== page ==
Pill bottle spilled out onto a tableOklahoma is making history in its pending multi-billion-dollar opioid case against Johnson & Johnson, in which the state is accusing the drug manufacturer of irresponsible marketing practices that allowed it to profit from the opioid crisis. The parties await a final decision from Oklahoma Circuit Judge Thad Balkman after a seven-week bench trial that concluded July 15.

Oklahoma has implored the judge to hand down a record $17.2 billion verdict. In light of the financial amount at stake, an appeal of the judge’s decision is almost guaranteed.

Reminiscent of the big tobacco lawsuits of the early 1990s, the Johnson & Johnson case is the first major trial of a pharmaceutical company in which a state is seeking to hold a company accountable for the inflation of the opioid crisis. Specifically, Oklahoma alleges that Johnson & Johnson acted as a public nuisance and engaged in deceptive practices by irresponsibly marketing its opioids to anyone and everyone, downplaying opioids’ addictive qualities and manipulating medical research to garner profits for the monetary rewards derived from manufacturing opioid prescriptions.

In the trial, which began May 28, 2019, Oklahoma Attorney General Mike Hunter argued that Johnson & Johnson engaged in a “cynical, deceitful, multimillion-dollar brainwashing campaign to establish opioid analgesics as the magic drug.” At trial, Hunter attempted to paint a picture of a deeply competitive market in which large pharmaceutical companies like Johnson & Johnson marketed opioids in a way that drove up prescription numbers across the country so the companies could benefit from the inflated market.

Indeed, Johnson & Johnson is not the only large pharmaceutical company to be accused of such practices, simply the only one willing to risk proceeding to trial.

On June 24, 2019, an Oklahoma judge approved a settlement agreement between the state and Teva Pharmaceuticals for $85 million in a case involving identical charges as those levied against Johnson & Johnson. Additionally, on March 26, 2019, Purdue Pharma settled a comparable case in Oklahoma state court for $270 million. Other companies have been accused of similar actions across the country, but these cases are essentially at a standstill until the Johnson & Johnson case concludes.

Johnson & Johnson vehemently denies the allegations, and its attorneys argued that the company promoted the use of opioids in an appropriate and responsible way. Notably, the company’s attorneys stressed that one in five Americans suffers from chronic pain a year, necessitating the need for legitimate opioid prescriptions. The company’s attorneys further stressed that it is the state, as regulator, that has a responsibility to monitor and correct illegal prescribers and users.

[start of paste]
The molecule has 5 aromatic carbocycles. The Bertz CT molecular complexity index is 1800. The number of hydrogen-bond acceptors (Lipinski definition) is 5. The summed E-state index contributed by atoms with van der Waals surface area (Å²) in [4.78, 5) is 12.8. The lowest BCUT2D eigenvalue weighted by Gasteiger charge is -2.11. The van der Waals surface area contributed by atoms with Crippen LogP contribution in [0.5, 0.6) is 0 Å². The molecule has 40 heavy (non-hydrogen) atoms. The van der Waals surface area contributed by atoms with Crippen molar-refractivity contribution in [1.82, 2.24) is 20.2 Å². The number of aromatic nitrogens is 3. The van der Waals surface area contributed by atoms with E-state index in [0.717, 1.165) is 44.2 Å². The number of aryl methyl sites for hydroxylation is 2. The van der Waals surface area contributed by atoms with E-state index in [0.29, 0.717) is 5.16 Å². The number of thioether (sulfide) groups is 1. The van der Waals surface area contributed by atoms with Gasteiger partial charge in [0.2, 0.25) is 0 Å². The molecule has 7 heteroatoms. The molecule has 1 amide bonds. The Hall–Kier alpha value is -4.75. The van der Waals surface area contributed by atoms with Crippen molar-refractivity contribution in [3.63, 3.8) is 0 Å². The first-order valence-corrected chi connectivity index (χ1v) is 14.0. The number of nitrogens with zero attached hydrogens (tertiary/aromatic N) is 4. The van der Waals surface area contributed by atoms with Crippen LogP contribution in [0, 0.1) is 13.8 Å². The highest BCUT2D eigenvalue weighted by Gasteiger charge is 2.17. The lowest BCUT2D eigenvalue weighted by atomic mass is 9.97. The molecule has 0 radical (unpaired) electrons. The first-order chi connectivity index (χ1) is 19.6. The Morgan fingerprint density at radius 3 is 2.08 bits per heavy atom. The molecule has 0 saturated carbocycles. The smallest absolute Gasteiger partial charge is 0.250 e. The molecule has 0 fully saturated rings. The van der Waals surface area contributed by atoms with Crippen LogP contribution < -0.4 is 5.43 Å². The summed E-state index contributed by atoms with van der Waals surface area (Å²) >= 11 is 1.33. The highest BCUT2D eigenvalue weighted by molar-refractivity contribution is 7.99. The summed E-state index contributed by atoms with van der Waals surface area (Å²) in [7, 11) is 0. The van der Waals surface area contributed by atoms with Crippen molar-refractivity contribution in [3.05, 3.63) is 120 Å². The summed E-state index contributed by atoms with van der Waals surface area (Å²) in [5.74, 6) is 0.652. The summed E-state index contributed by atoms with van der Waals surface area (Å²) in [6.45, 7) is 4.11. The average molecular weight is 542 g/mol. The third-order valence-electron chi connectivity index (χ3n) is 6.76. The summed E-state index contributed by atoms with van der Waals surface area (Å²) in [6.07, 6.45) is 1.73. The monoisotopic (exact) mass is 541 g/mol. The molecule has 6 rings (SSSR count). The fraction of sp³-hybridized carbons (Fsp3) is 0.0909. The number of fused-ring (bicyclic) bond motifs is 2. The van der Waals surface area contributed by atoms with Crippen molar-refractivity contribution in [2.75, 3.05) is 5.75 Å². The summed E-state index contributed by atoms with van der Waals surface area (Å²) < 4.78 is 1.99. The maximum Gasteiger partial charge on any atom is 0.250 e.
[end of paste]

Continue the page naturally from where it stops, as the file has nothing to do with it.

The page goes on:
Nevertheless, this case remains potentially historic for several reasons:

First, it could prove precedential for the law governing public nuisance claims, as typically public nuisance claims only involve issues surrounding property disputes. Yet, here, Oklahoma brought claims against Johnson & Johnson under a public nuisance theory alleging that Johnson & Johnson created a public health crisis in the state as the result of its deceptive marketing practices. If the court finds in favor of Oklahoma, its decision could have wide-ranging impact on a state’s ability to bring a public nuisance claim against large companies that might have a hand in public health or social crises.

Second, the outcome of this case could radically transform big pharmaceutical companies’ marketing strategies. While lawmakers have never alleged that companies like Johnson & Johnson can never manufacture or sell opioids, they have levied serious accusations against these companies about problems associated with how the opioids are marketed and promoted. As such, this case can essentially be treated as a referendum on the marketing practices of pharmaceutical companies that manufacture opioids and their policies and practices in this realm moving forward. It also could inform lawmakers’ decisions on the potential imposition of regulations governing the advertising and marketing of these types of prescription drugs, similar to those that upended big tobacco in the 1990s.

Finally and most importantly, this case could garner significant historic value as its outcome could dictate a path for other states and municipalities to hold pharmaceutical companies accountable for the opioid epidemic. By this measure, it also could serve as an avenue for states hoping to recoup costs associated with the opioid epidemic by pinning the bill on big pharmaceutical companies. Essentially, this could change the entire dynamic of trials associated with the opioid crisis.

Attorneys and lawmakers, therefore, should pay particular attention to outcome of this case in the weeks ahead due to the historical precedent it could set. If Oklahoma’s strategy proves successful, be prepared to see multiple lawsuits arise in many other states targeting big pharmaceutical companies in a similar manner.